Etisalat's efforts to buy another mobile operator in India hit a roadblock yesterday after the nation's auditor general said the deal lacked transparency.
Hurdles for Etisalat Indian deal
Etisalat's ambition to acquire another mobile operator in India faced a new challenge after the country's auditor general declared the auction for second-generation phone licences lacking in transparency.
Last week, a report released by the Comptroller and Auditor General of India claimed the prices paid for licences were "unbelievably low". Andimuthu Raja, the country's telecommunications minister, resigned from his post.
The Indian government is now deciding whether to rescind some or all of the 122 spectrum licences it awarded in 2008 to nine companies for 123.9 billion rupees (Dh9.99bn).
The auditor general claimed the treasury missed out on as much as US$40bn (Dh146.92bn) of revenue from the auctions.
Etisalat's Indian subsidiary was among companies mentioned in a government report. But Etisalat acquired the company, Swan Telecom, only after Swan had purchased the spectrum.
Etisalat acquired a 45 per cent stake in Swan for $900 million in March last year in a deal that included management control. The remaining 55 per cent is held by two Indian companies, Dynamix Balwas Group and Genex Exim.
As the government decides what its next move will be, financial analysts say interest in takeover deals will be thin in the short term.
"Nobody would like to acquire in an uncertain environment," said KK Mital, a fund manager at Globe Capital Market in New Delhi. "There would be some consolidation only after there is some clarity."
So far this year, there have been 27 transactions in India's telecoms industry worth a total of $7.83bn, a notable decrease from last year, when 33 deals valued at $10.45bn were made.
"Deals in the domestic wireless sector are likely to slow down in the short term," Prahlad Shantigram, the global head for mergers and acquisitions at Standard Chartered, told Bloomberg. "Investors are following the 'wait and watch' approach for now, given the regulatory overhang."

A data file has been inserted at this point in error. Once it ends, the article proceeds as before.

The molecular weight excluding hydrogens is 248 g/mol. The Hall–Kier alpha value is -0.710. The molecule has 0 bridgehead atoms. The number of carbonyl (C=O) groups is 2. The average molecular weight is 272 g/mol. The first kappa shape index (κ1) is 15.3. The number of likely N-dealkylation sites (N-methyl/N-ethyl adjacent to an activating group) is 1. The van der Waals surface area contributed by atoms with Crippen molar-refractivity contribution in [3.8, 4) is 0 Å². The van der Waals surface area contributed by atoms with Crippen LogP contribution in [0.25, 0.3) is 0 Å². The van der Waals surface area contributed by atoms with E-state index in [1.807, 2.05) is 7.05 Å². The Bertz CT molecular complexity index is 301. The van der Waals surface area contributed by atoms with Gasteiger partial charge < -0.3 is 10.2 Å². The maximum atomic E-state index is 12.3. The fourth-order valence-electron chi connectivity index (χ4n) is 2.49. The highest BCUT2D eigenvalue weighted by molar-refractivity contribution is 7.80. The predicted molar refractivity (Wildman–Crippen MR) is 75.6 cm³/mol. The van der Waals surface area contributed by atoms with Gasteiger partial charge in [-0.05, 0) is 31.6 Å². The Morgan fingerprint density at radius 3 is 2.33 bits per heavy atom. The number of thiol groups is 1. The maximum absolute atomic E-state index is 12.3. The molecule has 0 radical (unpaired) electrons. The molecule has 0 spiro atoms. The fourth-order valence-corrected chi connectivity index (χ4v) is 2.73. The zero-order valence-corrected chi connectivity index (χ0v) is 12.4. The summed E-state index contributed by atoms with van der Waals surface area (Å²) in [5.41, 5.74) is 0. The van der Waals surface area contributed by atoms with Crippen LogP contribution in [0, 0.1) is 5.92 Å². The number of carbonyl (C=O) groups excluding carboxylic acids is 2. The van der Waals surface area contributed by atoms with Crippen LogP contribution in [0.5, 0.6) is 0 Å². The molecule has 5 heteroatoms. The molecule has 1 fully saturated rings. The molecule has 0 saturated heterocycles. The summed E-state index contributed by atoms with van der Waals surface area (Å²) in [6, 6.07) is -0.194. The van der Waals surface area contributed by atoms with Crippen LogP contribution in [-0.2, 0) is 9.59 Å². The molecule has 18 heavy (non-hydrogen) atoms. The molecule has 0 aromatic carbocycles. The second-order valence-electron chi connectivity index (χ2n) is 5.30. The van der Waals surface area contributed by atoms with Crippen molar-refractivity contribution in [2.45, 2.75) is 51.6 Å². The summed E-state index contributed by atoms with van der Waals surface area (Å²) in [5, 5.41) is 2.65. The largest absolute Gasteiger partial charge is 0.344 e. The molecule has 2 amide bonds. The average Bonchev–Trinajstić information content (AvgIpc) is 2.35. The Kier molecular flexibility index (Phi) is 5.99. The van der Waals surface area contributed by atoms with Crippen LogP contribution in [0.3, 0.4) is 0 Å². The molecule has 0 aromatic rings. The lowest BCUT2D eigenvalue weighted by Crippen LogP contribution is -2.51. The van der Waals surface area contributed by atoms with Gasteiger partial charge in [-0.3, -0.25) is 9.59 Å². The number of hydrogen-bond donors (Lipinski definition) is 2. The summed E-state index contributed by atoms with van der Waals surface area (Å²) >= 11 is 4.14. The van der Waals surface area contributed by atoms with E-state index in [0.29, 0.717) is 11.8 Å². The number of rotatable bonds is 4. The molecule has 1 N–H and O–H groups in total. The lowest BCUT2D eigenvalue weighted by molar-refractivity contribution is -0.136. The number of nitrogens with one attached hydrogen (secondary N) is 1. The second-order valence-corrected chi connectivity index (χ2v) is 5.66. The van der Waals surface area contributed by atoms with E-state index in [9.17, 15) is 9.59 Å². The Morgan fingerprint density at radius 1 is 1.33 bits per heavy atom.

An executive at Etisalat DB who declined to be identified said cancelling any of its Indian licences appeared to be off the table, but the company might have to pay an undetermined penalty next year.
The executive did not rule out the possibility of Etisalat acquiring another company in India in the future.
"Companies will still try to push each other [for an acquisition]," the executive said. "Either the acquirer makes a push or the company looking to be acquired makes a push, but it could still happen. I don't think there will be much impact, but we'll see."
Etisalat's Indian business operates under the Cheers Mobile brand and had about 43,000 subscribers as of August, the most recent month for which data are available, according to the country's telecoms regulator.
Over the past year, Mohammed Omran, the chairman of Etisalat, has stated the company's intention to aggressively expand in India. The operator has been linked with Reliance Communications and Idea Cellular, but so far no deals have been announced.
Mr Omran has repeatedly said the country's telecoms industry will enter a period of consolidation and Etisalat will be one of the main acquirers. India has 15 mobile operators across the country with phone rates as low as 0.3 rupees a minute.
Etisalat has to wait until the start of next year before it is allowed to acquire another Indian mobile operator, according to the foreign investment rules set by the country's telecoms regulator.
Waiting until the dust settles in India may turn out to be a blessing for Etisalat. The operator is trying to raise $8bn in bonds to help fund its purchase of a 51 per cent stake of Kuwait's Zain.
Etisalat has begun the due diligence process to acquire the company in a deal worth about $11bn at 1.7 dinars a share.
The operator also has Dh5.3bn of existing debt with its international subsidiaries in Egypt, Zambia and western Africa.
* with Bloomberg